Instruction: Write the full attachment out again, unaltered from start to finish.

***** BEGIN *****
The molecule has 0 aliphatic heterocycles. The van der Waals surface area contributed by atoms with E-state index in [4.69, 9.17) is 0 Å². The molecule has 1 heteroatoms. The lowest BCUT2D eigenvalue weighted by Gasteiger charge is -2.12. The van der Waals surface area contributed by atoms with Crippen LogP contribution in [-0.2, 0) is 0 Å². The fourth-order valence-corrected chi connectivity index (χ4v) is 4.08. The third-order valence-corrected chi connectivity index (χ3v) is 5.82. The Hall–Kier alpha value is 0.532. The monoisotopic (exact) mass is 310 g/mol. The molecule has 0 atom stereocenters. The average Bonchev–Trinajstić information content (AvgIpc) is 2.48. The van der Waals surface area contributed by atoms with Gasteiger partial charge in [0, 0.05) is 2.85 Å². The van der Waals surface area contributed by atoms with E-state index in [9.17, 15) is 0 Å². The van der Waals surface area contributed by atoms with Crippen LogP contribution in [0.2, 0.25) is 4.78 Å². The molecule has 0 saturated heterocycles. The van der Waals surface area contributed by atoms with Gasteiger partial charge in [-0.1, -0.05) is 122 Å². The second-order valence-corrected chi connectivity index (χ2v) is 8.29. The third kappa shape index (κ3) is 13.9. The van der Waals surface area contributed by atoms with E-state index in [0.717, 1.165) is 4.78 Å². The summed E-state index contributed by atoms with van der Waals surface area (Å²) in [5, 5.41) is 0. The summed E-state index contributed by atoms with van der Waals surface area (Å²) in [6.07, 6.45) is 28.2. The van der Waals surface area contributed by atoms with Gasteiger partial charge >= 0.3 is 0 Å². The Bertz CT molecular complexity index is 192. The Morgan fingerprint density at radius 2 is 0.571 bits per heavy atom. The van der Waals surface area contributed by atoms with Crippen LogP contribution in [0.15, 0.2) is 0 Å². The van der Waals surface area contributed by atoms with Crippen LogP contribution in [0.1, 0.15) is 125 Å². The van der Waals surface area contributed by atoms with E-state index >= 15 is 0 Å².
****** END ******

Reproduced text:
The molecule has 0 aliphatic heterocycles. The van der Waals surface area contributed by atoms with E-state index in [4.69, 9.17) is 0 Å². The molecule has 1 heteroatoms. The lowest BCUT2D eigenvalue weighted by Gasteiger charge is -2.12. The van der Waals surface area contributed by atoms with Crippen LogP contribution in [-0.2, 0) is 0 Å². The fourth-order valence-corrected chi connectivity index (χ4v) is 4.08. The third-order valence-corrected chi connectivity index (χ3v) is 5.82. The Hall–Kier alpha value is 0.532. The monoisotopic (exact) mass is 310 g/mol. The molecule has 0 atom stereocenters. The average Bonchev–Trinajstić information content (AvgIpc) is 2.48. The van der Waals surface area contributed by atoms with Gasteiger partial charge in [0, 0.05) is 2.85 Å². The van der Waals surface area contributed by atoms with E-state index in [9.17, 15) is 0 Å². The van der Waals surface area contributed by atoms with Crippen LogP contribution in [0.2, 0.25) is 4.78 Å². The molecule has 0 saturated heterocycles. The van der Waals surface area contributed by atoms with Gasteiger partial charge in [-0.1, -0.05) is 122 Å². The second-order valence-corrected chi connectivity index (χ2v) is 8.29. The third kappa shape index (κ3) is 13.9. The van der Waals surface area contributed by atoms with E-state index in [0.717, 1.165) is 4.78 Å². The summed E-state index contributed by atoms with van der Waals surface area (Å²) in [5, 5.41) is 0. The summed E-state index contributed by atoms with van der Waals surface area (Å²) in [6.07, 6.45) is 28.2. The van der Waals surface area contributed by atoms with Gasteiger partial charge >= 0.3 is 0 Å². The Bertz CT molecular complexity index is 192. The Morgan fingerprint density at radius 2 is 0.571 bits per heavy atom. The van der Waals surface area contributed by atoms with Crippen LogP contribution in [0.15, 0.2) is 0 Å². The van der Waals surface area contributed by atoms with Crippen LogP contribution in [0.1, 0.15) is 125 Å². The van der Waals surface area contributed by atoms with E-state index >= 15 is 0 Å².